Pair of Earrings, China (Miao), first half of the 20th century, Silver, each 1 7/8 in. (4.8 cm), Promised gift from Elizabeth and Robert Lende, L.2020.23.34.a-b, Photo by Seale Studios
AN ANTONIO, TX.- The San Antonio Museum of Art is presenting an exhibition of approximately 120 works from Elizabeth and Robert Lende's Collection, including headdresses, earrings, bracelets, and pendants, among other objects. Exquisite Adornment: Turkmen and Miao Jewelry from the Elizabeth and Robert Lende Collection explores the extraordinary aesthetic quality of these works, as well as the intricate techniques used by the Turkmen, Miao, and Hill Tribes people to produce them. The exhibition also delves into the objects’ social functions and importance to certain rites of passage. Exquisite Adornment will be on view through January 3, 2021.
“For centuries, the ethnic groups represented by works in the Elizabeth and Robert Lende collection and our forthcoming exhibition were subjugated by other dominating peoples and pushed to the most inaccessible and marginal areas. As a result, their artistry and craftsmanship have not been as well studied as that of other cultures, especially in the Western world. Exquisite Adornment offers an incredible opportunity to experience the technical mastery, diversity of approaches, and beauty inherent to these objects and to gain newfound understanding of their significance to Turkmen, Miao, and Hill Tribe cultures,” said Shawn Yuan, SAMA’s Associate Curator of Asian Art and the exhibition curator. “We are thrilled to engage our audiences with this work and grateful to Elizabeth and Robert Lende for entrusting us with their collection, which will greatly enrich SAMA’s own holdings and allow for the ongoing scholarly and public exploration of this jewelry.”
Earrings (Gulk Chalka), Turkmenistan (Yomud), late 19th to early 20th century, Silver and carnelian, each 4 15/16 in. (12.5 cm), Promised gift from Elizabeth and Robert Lende, L.2020.23.83.a-b, Photo by Seale Studios
Turkmen, Miao, and Hill Tribe people are all migratory. The term “Turkmen” refers to several ethnic groups living in the vast steppe land stretching from the Caspian Sea to the west and the Chinese border to the east. The Miao people are one of over fifteen ethnic groups living in the remote and mountainous southwest region of China. The exhibition also presents the jewelry of the Hill Tribes from the neighboring region of Myanmar, Thailand, and Laos. Presented across three distinct sections dedicated to each culture, Exquisite Adornment highlights the visual range of these objects, capturing important contrasts and similarities. For example, Turkmen jewelry is often adorned with abstract and geometric forms and perforations. The Miao and Hill Tribes’ silver jewelry, on the other hand, usually displays an array of flora and fauna motifs derived from local beliefs. Where Miao and Hill Tribe works do embrace geometry in their designs, the approach tends to be far more minimalistic than seen in Turkmen pieces.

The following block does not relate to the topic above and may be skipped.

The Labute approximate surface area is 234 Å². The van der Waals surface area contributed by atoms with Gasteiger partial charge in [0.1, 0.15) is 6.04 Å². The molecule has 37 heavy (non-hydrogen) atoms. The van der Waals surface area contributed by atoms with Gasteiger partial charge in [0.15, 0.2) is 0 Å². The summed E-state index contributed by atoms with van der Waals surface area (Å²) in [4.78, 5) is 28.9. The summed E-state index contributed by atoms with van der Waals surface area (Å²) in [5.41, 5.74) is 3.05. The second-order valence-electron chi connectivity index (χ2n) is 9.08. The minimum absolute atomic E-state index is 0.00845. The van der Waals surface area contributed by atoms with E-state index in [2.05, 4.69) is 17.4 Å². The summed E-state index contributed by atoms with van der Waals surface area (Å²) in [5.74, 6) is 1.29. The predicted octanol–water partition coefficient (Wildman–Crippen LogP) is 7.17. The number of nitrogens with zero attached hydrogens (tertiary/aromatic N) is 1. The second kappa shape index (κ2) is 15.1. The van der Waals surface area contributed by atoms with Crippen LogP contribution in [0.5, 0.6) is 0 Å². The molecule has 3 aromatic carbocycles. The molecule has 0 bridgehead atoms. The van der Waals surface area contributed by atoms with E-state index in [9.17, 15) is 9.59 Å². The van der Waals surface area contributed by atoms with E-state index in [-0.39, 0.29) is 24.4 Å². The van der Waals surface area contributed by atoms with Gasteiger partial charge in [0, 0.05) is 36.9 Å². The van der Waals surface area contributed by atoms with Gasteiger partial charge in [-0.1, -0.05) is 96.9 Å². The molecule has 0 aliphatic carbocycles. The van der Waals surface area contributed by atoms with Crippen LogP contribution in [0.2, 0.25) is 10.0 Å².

Jewelry from across these three populations is also distinguished in type. While headdresses, earrings, necklaces, and bracelets are shared by the Turkmen, the Miao, and the Hill Tribes, other objects are unique to each group. In particular, amulet bags, braid adornments, and temple pendants are specific to Turkmen people, and neck rings, combs, and back hooks are found more actively among the Miao and the Hill Tribes. Exquisite Adornment captures this wide breadth and range, providing audiences with a singular view into the creative worlds of these under-represented populations. Yuan worked closely with the Lendes to select objects that reflect both common approaches and also some of the most intricate and complex stylings and pieces.
Bracelet, Thailand (Yao), first half of the 20th century, Silver, 3 5/16 in. (8.4 cm), Promised gift from Elizabeth and Robert Lende, L.2020.23.72, Photo by Seale Studios
Exquisite Adornment also explores the jewelries’ functions, materials, techniques, and rich symbolism. Similarities in these areas frequently outweigh differences. This suggests a social and cultural dimension shared by the peoples from these distinct regions. Crafted mostly for women, Turkmen, Miao, and Hill Tribe jewelry provides a great deal of information about the wearer, including family wealth, age, and marital status. Silver was valued in these cultures as an auspicious material capable of protecting the wearer, and silversmiths employed surprisingly common craftsmanship vocabularies, including repoussé, filigree, and granulation, among others. Most importantly, Turkmen, Miao, and Hill Tribe jewelry bears layers of hidden meanings, symbolizing happiness, progeny, and feminine virtues. The exhibition takes time to invite viewers into these important aspects, ensuring understanding that the jewelry holds more power and meaning than mere adornment.
Necklace, China, (Miao), 20th century, Silver, 19 5/16 × 11 1/4 in. (49 × 28.5 cm), Promised gift from Elizabeth and Robert Lende, L.2020.23.95, Photo by Seale Studios
Dorsal Ornament, Turkmenistan (Teke), late 19th to early 20th century, Gilt silver inlaid with carnelian, 6 5/16 × 5 11/16 in. (16 × 14.5 cm), Promised gift from Elizabeth and Robert Lende, L.2020.23.24, Photo by Seale Studios.